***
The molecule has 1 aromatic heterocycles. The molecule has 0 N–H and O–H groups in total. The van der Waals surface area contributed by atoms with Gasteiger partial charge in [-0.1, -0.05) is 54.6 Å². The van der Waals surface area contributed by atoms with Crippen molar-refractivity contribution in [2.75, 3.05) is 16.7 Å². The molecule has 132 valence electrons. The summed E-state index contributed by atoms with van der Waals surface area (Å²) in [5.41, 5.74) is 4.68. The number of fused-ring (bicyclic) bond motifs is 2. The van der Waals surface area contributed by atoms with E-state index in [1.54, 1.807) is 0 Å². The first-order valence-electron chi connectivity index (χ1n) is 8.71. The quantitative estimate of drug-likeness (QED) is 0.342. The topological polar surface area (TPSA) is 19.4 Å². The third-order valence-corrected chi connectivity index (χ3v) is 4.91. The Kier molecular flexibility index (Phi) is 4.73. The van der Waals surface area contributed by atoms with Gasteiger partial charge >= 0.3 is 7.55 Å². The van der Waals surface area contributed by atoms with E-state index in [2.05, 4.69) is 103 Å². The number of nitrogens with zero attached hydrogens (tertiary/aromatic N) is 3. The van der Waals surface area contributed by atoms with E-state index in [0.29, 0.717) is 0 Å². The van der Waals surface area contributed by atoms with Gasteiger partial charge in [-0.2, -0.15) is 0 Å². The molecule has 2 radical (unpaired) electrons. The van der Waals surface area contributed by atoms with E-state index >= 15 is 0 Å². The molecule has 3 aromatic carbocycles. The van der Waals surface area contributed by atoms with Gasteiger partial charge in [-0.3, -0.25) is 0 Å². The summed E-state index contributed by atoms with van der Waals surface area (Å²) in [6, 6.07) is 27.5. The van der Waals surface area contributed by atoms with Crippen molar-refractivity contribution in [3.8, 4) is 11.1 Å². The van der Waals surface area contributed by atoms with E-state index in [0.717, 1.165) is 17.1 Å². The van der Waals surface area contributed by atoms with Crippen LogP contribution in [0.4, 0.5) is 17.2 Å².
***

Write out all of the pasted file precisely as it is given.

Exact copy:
The molecule has 1 aromatic heterocycles. The molecule has 0 N–H and O–H groups in total. The van der Waals surface area contributed by atoms with Gasteiger partial charge in [-0.1, -0.05) is 54.6 Å². The van der Waals surface area contributed by atoms with Crippen molar-refractivity contribution in [2.75, 3.05) is 16.7 Å². The molecule has 132 valence electrons. The summed E-state index contributed by atoms with van der Waals surface area (Å²) in [5.41, 5.74) is 4.68. The number of fused-ring (bicyclic) bond motifs is 2. The van der Waals surface area contributed by atoms with E-state index in [1.54, 1.807) is 0 Å². The first-order valence-electron chi connectivity index (χ1n) is 8.71. The quantitative estimate of drug-likeness (QED) is 0.342. The topological polar surface area (TPSA) is 19.4 Å². The third-order valence-corrected chi connectivity index (χ3v) is 4.91. The Kier molecular flexibility index (Phi) is 4.73. The van der Waals surface area contributed by atoms with Gasteiger partial charge >= 0.3 is 7.55 Å². The van der Waals surface area contributed by atoms with E-state index in [2.05, 4.69) is 103 Å². The number of nitrogens with zero attached hydrogens (tertiary/aromatic N) is 3. The van der Waals surface area contributed by atoms with E-state index in [0.29, 0.717) is 0 Å². The van der Waals surface area contributed by atoms with Gasteiger partial charge in [-0.2, -0.15) is 0 Å². The molecule has 2 radical (unpaired) electrons. The van der Waals surface area contributed by atoms with E-state index >= 15 is 0 Å². The molecule has 3 aromatic carbocycles. The van der Waals surface area contributed by atoms with Gasteiger partial charge in [-0.3, -0.25) is 0 Å². The summed E-state index contributed by atoms with van der Waals surface area (Å²) in [6, 6.07) is 27.5. The van der Waals surface area contributed by atoms with Crippen molar-refractivity contribution in [3.8, 4) is 11.1 Å². The van der Waals surface area contributed by atoms with E-state index in [0.717, 1.165) is 17.1 Å². The van der Waals surface area contributed by atoms with Crippen LogP contribution in [0.4, 0.5) is 17.2 Å².